CHAPTER FOUR
The Mexican Nation Is Composed of the Provinces

The title of this chapter encapsulates the essential core of Mexican federalism as it emerged in 1823 and as it was formulated in the founding document of the federal republic, the Acta Constitutiva of 1824. In the view of the elites who took over as the rulers of their home provinces and municipalities, the Plan of Iguala, and with it the moderated constitutional monarchy of Iturbide, proved deficient by not granting home rule to the provinces. Only after the Iturbide regime was in place did they see that it constituted Bourbonism with a Mexican accent. That was a surprise to them, and it took some time to rally around the minimal principles of a genuinely independent national legislature and a limited executive.

The historiography has not fully recognized how tremendously difficult were the problems of political organization facing Mexico after independence and after the end of the Iturbide monarchy and how innovative the solutions were. As Guerra sketches it, the newly independent Latin American countries faced two gigantic political challenges: to create a structure that would allow them to be independent, republican, and Catholic, something not even the French Revolution had succeeded in doing, and to found a political system that was representative in the absence of a tradition and a practice of representation, something the United States had not had to do because it possessed a tradition of representative institutions.1

Most of all, there was the challenge of creating nationhood. In the period of March to July 1823 there emerged in Mexico an overwhelming consensus in support of provincial self-government and political autonomy from the city that had exercised uninterrupted hegemony for three hundred years (and more) over the provinces. With growing certainty of their purpose, the provinces chose self-reliance, self-government, self-sufficiency, "liberty," (as many of them phrased it), and in the first and one of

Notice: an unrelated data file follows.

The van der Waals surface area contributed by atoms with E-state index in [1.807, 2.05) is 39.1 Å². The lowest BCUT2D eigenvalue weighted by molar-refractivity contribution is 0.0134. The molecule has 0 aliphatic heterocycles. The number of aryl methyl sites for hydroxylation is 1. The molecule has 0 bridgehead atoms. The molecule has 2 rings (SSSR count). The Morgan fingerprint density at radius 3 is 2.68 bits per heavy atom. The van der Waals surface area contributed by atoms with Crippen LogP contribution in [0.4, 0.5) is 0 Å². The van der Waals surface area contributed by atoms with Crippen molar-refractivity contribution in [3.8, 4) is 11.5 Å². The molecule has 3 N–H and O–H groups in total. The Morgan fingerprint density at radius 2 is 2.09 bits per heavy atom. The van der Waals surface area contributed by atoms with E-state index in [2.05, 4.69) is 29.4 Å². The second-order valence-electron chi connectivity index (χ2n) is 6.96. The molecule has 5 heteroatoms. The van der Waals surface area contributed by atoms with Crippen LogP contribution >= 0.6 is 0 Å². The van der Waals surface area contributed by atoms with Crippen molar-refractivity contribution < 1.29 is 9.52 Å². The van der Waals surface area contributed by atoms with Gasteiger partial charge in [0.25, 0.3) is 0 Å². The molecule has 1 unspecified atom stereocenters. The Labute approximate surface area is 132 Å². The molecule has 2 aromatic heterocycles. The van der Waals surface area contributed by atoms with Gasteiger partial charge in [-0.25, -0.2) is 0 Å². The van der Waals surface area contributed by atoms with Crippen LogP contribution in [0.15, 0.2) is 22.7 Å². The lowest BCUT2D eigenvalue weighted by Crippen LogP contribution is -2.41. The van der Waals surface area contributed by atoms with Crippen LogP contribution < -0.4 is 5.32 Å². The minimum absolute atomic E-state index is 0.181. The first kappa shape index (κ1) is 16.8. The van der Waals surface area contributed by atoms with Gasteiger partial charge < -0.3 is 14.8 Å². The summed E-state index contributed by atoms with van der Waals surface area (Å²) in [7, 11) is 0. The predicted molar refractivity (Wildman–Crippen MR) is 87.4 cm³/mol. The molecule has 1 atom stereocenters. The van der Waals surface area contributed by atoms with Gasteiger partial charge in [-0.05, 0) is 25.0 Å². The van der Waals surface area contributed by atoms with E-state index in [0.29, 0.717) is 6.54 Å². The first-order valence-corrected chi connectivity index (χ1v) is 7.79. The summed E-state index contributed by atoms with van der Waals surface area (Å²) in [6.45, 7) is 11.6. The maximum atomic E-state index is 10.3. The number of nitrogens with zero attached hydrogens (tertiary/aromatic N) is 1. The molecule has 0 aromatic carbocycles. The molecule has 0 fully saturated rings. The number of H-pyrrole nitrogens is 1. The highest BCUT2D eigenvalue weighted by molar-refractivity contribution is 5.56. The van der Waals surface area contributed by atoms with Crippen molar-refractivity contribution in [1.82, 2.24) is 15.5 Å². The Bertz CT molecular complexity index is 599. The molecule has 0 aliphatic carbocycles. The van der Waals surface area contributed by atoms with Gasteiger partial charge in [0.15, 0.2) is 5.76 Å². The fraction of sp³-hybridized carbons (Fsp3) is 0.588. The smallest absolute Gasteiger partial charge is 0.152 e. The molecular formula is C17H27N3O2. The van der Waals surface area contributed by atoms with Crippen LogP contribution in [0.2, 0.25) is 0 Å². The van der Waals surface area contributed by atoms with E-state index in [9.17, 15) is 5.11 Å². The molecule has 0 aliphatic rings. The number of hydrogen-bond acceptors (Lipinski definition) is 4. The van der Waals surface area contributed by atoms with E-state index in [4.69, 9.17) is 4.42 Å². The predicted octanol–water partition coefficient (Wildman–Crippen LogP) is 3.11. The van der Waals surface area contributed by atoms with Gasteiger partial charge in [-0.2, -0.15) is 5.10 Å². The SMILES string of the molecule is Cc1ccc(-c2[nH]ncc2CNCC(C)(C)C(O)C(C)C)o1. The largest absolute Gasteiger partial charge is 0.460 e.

-98-

Notes for this page

Add a new note
If you are trying to select text to create highlights or citations, remember that you must now click or tap on the first word, and then click or tap on the last word.
One moment ...
Default project is now your active project.
Project items
Notes
Cite this page

Cited page

Style
Citations are available only to our active members.
Buy instant access to cite pages or passages in MLA 8, MLA 7, APA and Chicago citation styles.

(Einhorn, 1992, p. 25)

(Einhorn 25)

(Einhorn 25)

1. Lois J. Einhorn, Abraham Lincoln, the Orator: Penetrating the Lincoln Legend (Westport, CT: Greenwood Press, 1992), 25, http://www.questia.com/read/27419298.

Note: primary sources have slightly different requirements for citation. Please see these guidelines for more information.

Cited page

Bookmark this page
Forging Mexico: 1821-1835
Table of contents

Table of contents

Settings

Settings

Typeface
Text size Smaller Larger Reset View mode
Search within

Search within this book

Look up

Look up a word

  • Dictionary
  • Thesaurus
Please submit a word or phrase above.
Print this page

Print this page

Why can't I print more than one page at a time?

Help
Full screen
Items saved from this book
  • Bookmarks
  • Highlights & Notes
  • Citations
/ 336

matching results for page

    Questia reader help

    How to highlight and cite specific passages

    1. Click or tap the first word you want to select.
    2. Click or tap the last word you want to select, and you’ll see everything in between get selected.
    3. You’ll then get a menu of options like creating a highlight or a citation from that passage of text.

    OK, got it!

    Cited passage

    Style
    Citations are available only to our active members.
    Buy instant access to cite pages or passages in MLA 8, MLA 7, APA and Chicago citation styles.

    "Portraying himself as an honest, ordinary person helped Lincoln identify with his audiences." (Einhorn, 1992, p. 25).

    "Portraying himself as an honest, ordinary person helped Lincoln identify with his audiences." (Einhorn 25)

    "Portraying himself as an honest, ordinary person helped Lincoln identify with his audiences." (Einhorn 25)

    "Portraying himself as an honest, ordinary person helped Lincoln identify with his audiences."1

    1. Lois J. Einhorn, Abraham Lincoln, the Orator: Penetrating the Lincoln Legend (Westport, CT: Greenwood Press, 1992), 25, http://www.questia.com/read/27419298.

    Cited passage

    Thanks for trying Questia!

    Please continue trying out our research tools, but please note, full functionality is available only to our active members.

    Your work will be lost once you leave this Web page.

    Buy instant access to save your work.

    Already a member? Log in now.

    Search by... Author
    Show... All Results Primary Sources Peer-reviewed

    Oops!

    An unknown error has occurred. Please click the button below to reload the page. If the problem persists, please try again in a little while.